Claims on the website www.pcworld.co.uk, related to warranties for PC base units included, in a table that compared two plans under the heading, "Whatever Happens Care Plan Premier", "Next day collection … Call before 3pm".
The complainant challenged whether the claim that the Whatever Happens Care Plan Premier provided "Next day collection …" was misleading and could be substantiated.
PC World believed the complaint to be related to a contract dispute, rather than being an advertising issue. They said the complainant's plan was subject to a detailed terms, conditions and exclusions contract, which had been the subject of previous correspondence between the complainant and PC World following a repair requested for his computer. They said that the complainant had also used the service on previous occasions with no cause for complaint and there had been no breach of contract.
PC World said their website was always changing and that included the manner in which their ‘Whatever Happens’ products were described and sold. They said it had been altered both before the complainant saw the website claims and since, and that the benefits included with the support agreements were also subject to change over time. They said the benefits to which a customer was entitled were those applicable at the time of purchase and were explained in ads that appeared at the time and in the documentation consumers received when they signed up. The complainant had signed up before the existence of the products named Care Plan, when the product was known only as Whatever Happens Premier, and when the service offered was advertised differently, as "Next day courier collection ... Call before 3 pm". PC World said the newer Care Plan product had different benefits, for example 'clever remote fix' and 'loan laptop on PC base unit repairs'.
PC World said that when the complainant contacted them on the occasion in question, it was noted that his PC would be dropped off at a store and no dissatisfaction was recorded. Other customers who lived in the same area had called later that same day, however, and had their items collected the next day, as advertised. They provided data related to those collections, including the date and time of the bookings, and said that while they could not comment on the details of the call that led to the complainant taking his PC to a store, because there was not a detailed record of the discussion, it was clear that next day collection slots were available at the time of his call. They said the data showed that the calls were received on the same day as the complainant's call, which meant by definition that the items were collected the next day, and they had therefore shown that the complainant's item could have been collected the next day.
PC World said the complaint was based on a single experience of using the service, and was therefore a contractual issue. There was no reason to believe the service had been misleadingly advertised generally. They said the data, which was directly extracted from their systems, was sufficient to demonstrate that product collections, of which there were 23 in the same area, were booked for the next day and that the appropriate resources were therefore in place to provide the advertised service to the complainant. PC World said they were also in a position to substantiate the claim more generally but did not wish to provide more evidence, because they believed there were no grounds for a general challenge to the claim given the specific and contractual nature of the dispute and because they believed it was disproportionate.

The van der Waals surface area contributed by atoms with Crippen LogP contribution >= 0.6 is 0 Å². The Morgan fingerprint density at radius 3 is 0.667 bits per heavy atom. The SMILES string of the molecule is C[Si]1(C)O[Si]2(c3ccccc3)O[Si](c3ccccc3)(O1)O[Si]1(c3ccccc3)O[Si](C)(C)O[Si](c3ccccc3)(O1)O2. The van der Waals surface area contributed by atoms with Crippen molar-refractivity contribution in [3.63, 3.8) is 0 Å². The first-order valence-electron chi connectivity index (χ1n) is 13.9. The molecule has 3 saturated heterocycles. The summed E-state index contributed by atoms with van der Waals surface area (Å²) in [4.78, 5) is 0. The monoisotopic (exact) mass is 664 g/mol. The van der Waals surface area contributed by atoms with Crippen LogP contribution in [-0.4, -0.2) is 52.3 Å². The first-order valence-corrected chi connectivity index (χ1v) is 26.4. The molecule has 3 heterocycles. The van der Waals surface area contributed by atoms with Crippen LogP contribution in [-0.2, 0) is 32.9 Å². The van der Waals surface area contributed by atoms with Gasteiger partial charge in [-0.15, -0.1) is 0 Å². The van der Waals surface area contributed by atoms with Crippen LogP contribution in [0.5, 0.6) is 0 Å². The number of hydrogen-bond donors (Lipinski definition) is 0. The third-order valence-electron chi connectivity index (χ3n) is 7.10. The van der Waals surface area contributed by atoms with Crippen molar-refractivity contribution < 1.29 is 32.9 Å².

The ASA noted that the information PC World submitted was extracted from their systems and acknowledged that it provided an indication of the situation in relation to that 'snapshot' of customers. We noted the evidence stated the collection date, the date and time the calls were received and the geographical area. We considered, however, it was not sufficient to demonstrate that calls that requested collections of items covered by a plan were received at the dates and times referred to or when the collections were completed. Nevertheless, we also considered data, which related to calls received on only one day and in one area was not sufficient to demonstrate that consumers with the advertised care plan generally had their items collected the next day when they called before 3 pm. For the reasons given, we considered the claim had not been substantiated and therefore concluded that the ad breached the Code.
On this point, the ad breached CAP Code (Edition 12) rules
Marketing communications must not materially mislead or be likely to do so.
Marketing communications must not mislead the consumer by omitting material information. They must not mislead by hiding material information or presenting it in an unclear, unintelligible, ambiguous or untimely manner.
Material information is information that the consumer needs to make informed decisions in relation to a product. Whether the omission or presentation of material information is likely to mislead the consumer depends on the context, the medium and, if the medium of the marketing communication is constrained by time or space, the measures that the marketer takes to make that information available to the consumer by other means. (Misleading advertising) and 3.7 3.7 Before distributing or submitting a marketing communication for publication, marketers must hold documentary evidence to prove claims that consumers are likely to regard as objective and that are capable of objective substantiation. The ASA may regard claims as misleading in the absence of adequate substantiation. (Substantiation).
The ad must not appear again in its current form. We told PC World to ensure they were in a position to substantiate their objective claims in future.